Common Types Of Roof Vents In North Carolina Homes

Types of roof vents in North Carolina

Your attic space serves a purpose that extends beyond that of storage for holiday decorations and boxes of old books. The attic of your home is an important part of your roofing system. For a long-lasting and properly functioning roof system, your attic space needs to have adequate ventilation.

A good vent system for your home means lower energy bills, fewer roof issues, and a safe and healthy home. The roofing repair experts at Artisan Quality Roofing can help you learn everything you need to know about roof vents and which roof ventilation system is best for your home.

What Are Roof Vents?

Your roof is made of an entire roofing system that works together to protect your home. Ventilation is essential to having a healthy roof. Roof vents allow air to circulate through the attic of your home and escape to the outside, avoiding air or moisture to ruminate and become trapped. When air cannot properly circulate and it becomes trapped, this leaves the roof vulnerable to potentially expensive roof repairs and detrimental long-term issues.

Purpose Of Roof Vents

Vent systems in the attic space of your home serve the purpose of keeping your attic cool in the warmer months and dry in the cold, wet months of the year. Having a natural flow of air thanks to the combination of fans and roof vents means that hot, damp, and stale air is able to escape to the outside.

What Happens If My Roof Doesn’t Have Proper Venting?

We know that a good ventilation system for our home is important, but why? Having a continuous flow of air allows for the removal of overheated, stale air and good maintenance of indoor temperatures. However, having a good air ventilation system for your roof comes down to more than just comfort. There are many benefits to proper attic and roof ventilation.

If you are a homeowner and your roof vents are not functioning properly or you think you are in need of a new roof ventilation system, it is important to reach out to professional roofers as soon as possible. If air is not escaping your attic through your roof vents, your home is susceptible to the damaging effects of outdoor elements.

Without proper ventilation for your roof, you risk:

  • The growth of harmful mold or mildew
  • The creation of ice dams that can create tears in your roof
  • Issues with your HVAC system
  • Increased energy bill costs
  • The need for a new roof replacement sooner than you may have expected

Two Styles of Ventilation for Your Home

Your attic’s ventilation system should be made of a system that keeps air circulating by taking in new air and eliminating old air. It is the balanced attic ventilation system of both intake vents and exhaust vents that keeps attic air moving in and out, allowing for proper roof ventilation.

In order to know the best roof ventilation products for your home, a professional roofing contractor can recommend what will benefit your home most. Their assessment of your roof depends on the square footage of your attic space, the size of your house, and the type and style of your roof.

Intake Vents

Intake vents are responsible for taking new, fresh air in. The air is circulated and eliminated through an exhaust vent, which results in the space becoming cool.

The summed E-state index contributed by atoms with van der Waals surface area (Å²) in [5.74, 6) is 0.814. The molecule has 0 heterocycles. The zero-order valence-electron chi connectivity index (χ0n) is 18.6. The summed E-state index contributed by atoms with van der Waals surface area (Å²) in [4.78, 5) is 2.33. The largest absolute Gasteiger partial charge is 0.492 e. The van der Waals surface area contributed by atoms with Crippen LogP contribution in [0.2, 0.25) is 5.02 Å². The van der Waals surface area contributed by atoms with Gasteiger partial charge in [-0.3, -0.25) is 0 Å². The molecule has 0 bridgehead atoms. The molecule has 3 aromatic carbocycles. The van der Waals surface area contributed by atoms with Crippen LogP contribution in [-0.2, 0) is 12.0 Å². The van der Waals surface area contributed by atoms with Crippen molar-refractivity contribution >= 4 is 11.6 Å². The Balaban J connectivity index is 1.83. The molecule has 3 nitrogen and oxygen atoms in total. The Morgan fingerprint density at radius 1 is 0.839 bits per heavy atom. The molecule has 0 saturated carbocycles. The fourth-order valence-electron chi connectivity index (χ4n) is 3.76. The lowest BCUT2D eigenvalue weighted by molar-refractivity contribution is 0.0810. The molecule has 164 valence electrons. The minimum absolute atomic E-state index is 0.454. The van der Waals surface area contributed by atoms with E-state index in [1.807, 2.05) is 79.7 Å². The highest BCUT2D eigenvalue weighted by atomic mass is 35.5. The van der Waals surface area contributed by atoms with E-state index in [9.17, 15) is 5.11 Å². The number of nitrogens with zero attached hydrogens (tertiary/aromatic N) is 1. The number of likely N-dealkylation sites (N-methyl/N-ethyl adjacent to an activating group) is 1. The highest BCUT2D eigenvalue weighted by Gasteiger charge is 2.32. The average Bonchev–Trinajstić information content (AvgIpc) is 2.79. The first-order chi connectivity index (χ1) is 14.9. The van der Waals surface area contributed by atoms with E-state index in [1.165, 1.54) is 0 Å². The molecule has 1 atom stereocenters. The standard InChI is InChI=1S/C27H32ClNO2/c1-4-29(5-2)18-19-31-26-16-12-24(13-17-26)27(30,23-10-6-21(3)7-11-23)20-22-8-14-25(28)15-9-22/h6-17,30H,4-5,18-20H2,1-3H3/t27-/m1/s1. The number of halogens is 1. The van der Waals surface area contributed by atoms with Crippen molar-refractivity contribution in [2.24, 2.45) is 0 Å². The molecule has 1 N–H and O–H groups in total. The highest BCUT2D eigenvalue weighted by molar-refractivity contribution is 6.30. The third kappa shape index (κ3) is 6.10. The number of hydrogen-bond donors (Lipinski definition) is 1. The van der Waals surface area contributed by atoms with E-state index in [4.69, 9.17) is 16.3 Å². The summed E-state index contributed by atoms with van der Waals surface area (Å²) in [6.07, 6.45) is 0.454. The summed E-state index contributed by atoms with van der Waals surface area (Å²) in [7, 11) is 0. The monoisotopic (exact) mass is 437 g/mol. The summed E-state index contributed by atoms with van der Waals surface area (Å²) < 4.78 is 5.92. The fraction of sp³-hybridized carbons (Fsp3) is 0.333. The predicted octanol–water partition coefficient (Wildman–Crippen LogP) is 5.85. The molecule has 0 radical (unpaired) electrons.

Intake vents are located lower on the roof line than the exhaust vents, usually underneath the eaves of the roof. Since hot air rises, the cool air entering underneath the hot, stale, stagnant air allows that old air to continue to move upward, pushing it out of the attic space.

Some examples of commonly used intake vents are:

  • Soffit vents
  • Drip-edge vents
  • Fascia Vents

Exhaust Vents

If intake vents take new air in, it’s easy to remember that exhaust vents will, in contrast, move stale air out. Exhaust vents are typically located at the top of the roof line, above the lower-lined intake vents.

A properly functioning ventilation system means you have roof ventilation methods that complete the cycle of having that hot, stale, and stagnant air pushed upward and out of the interior spaces of your home through exhaust ventilation.

Having the entire system of intake ventilation and exhaust ventilation working in combination as a team means that moisture is not allowed to sit and accumulate. When moisture enters a space and remains there for a period of time, your home becomes vulnerable to mold and mildew while also compromising the structural integrity of your roof.

Some examples of commonly used exhaust vents are:

  • Power vents like hardwired and solar-powered roof vents
  • Wind turbines
  • Off ridge vents
  • Box vents
  • Ridge vents
  • Cupola vents
  • Hip vents
Roof exhaust vent in North Carolina

The Most Common Types Of Roof Vents

During your free roof inspection, our contractors can offer insight into the types of roof vents that will benefit your specific home’s ventilation system.

In the meantime, let’s explore the most common types of intake and exhaust vents that help to rid your attic space of hot air while allowing cooler air to enter and continue that necessary cycle of ventilation.

Hardwired Powered Attic Vents

Roof vents that operate on electric power are called hardwired powered vents. These relatively small roof vents are installed on your roof or on its gable. The electric motored fan pushes old, hot air out of the attic space, reducing moisture and humidity in the attic.